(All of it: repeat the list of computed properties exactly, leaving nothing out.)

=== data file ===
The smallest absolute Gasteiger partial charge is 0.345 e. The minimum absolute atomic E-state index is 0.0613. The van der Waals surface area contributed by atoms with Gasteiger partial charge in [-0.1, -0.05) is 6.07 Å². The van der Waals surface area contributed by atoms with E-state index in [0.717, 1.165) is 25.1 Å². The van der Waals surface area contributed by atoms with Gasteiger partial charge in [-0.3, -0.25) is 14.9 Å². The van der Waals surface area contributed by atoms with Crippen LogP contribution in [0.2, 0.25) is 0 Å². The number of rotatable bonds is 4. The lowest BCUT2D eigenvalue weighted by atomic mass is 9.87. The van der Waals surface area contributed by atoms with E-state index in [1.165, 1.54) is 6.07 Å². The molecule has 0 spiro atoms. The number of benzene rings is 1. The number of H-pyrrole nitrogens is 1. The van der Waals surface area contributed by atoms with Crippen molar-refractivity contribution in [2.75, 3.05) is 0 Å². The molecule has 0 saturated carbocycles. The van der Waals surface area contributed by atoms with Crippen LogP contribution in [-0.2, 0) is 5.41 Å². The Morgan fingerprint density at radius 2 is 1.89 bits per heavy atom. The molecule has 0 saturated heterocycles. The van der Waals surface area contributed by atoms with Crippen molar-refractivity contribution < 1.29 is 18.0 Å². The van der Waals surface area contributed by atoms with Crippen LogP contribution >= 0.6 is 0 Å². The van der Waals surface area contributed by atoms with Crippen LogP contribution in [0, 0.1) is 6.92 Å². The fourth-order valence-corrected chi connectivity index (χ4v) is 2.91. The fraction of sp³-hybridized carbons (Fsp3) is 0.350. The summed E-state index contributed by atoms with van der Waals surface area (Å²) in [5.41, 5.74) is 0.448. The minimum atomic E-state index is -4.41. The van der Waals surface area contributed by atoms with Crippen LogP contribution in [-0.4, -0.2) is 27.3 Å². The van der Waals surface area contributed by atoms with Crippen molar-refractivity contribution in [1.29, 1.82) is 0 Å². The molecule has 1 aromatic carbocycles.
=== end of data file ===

The smallest absolute Gasteiger partial charge is 0.345 e. The minimum absolute atomic E-state index is 0.0613. The van der Waals surface area contributed by atoms with Gasteiger partial charge in [-0.1, -0.05) is 6.07 Å². The van der Waals surface area contributed by atoms with E-state index in [0.717, 1.165) is 25.1 Å². The van der Waals surface area contributed by atoms with Gasteiger partial charge in [-0.3, -0.25) is 14.9 Å². The van der Waals surface area contributed by atoms with Crippen LogP contribution in [0.2, 0.25) is 0 Å². The number of rotatable bonds is 4. The lowest BCUT2D eigenvalue weighted by atomic mass is 9.87. The van der Waals surface area contributed by atoms with E-state index in [1.165, 1.54) is 6.07 Å². The molecule has 0 spiro atoms. The number of benzene rings is 1. The number of H-pyrrole nitrogens is 1. The van der Waals surface area contributed by atoms with Crippen molar-refractivity contribution in [2.75, 3.05) is 0 Å². The molecule has 0 saturated carbocycles. The van der Waals surface area contributed by atoms with Crippen LogP contribution in [-0.2, 0) is 5.41 Å². The Morgan fingerprint density at radius 2 is 1.89 bits per heavy atom. The molecule has 0 saturated heterocycles. The van der Waals surface area contributed by atoms with Crippen molar-refractivity contribution < 1.29 is 18.0 Å². The van der Waals surface area contributed by atoms with Crippen LogP contribution >= 0.6 is 0 Å². The van der Waals surface area contributed by atoms with Crippen LogP contribution in [0, 0.1) is 6.92 Å². The fourth-order valence-corrected chi connectivity index (χ4v) is 2.91. The fraction of sp³-hybridized carbons (Fsp3) is 0.350. The summed E-state index contributed by atoms with van der Waals surface area (Å²) in [5.41, 5.74) is 0.448. The minimum atomic E-state index is -4.41. The van der Waals surface area contributed by atoms with Crippen LogP contribution in [-0.4, -0.2) is 27.3 Å². The van der Waals surface area contributed by atoms with Crippen molar-refractivity contribution in [1.29, 1.82) is 0 Å². The molecule has 1 aromatic carbocycles.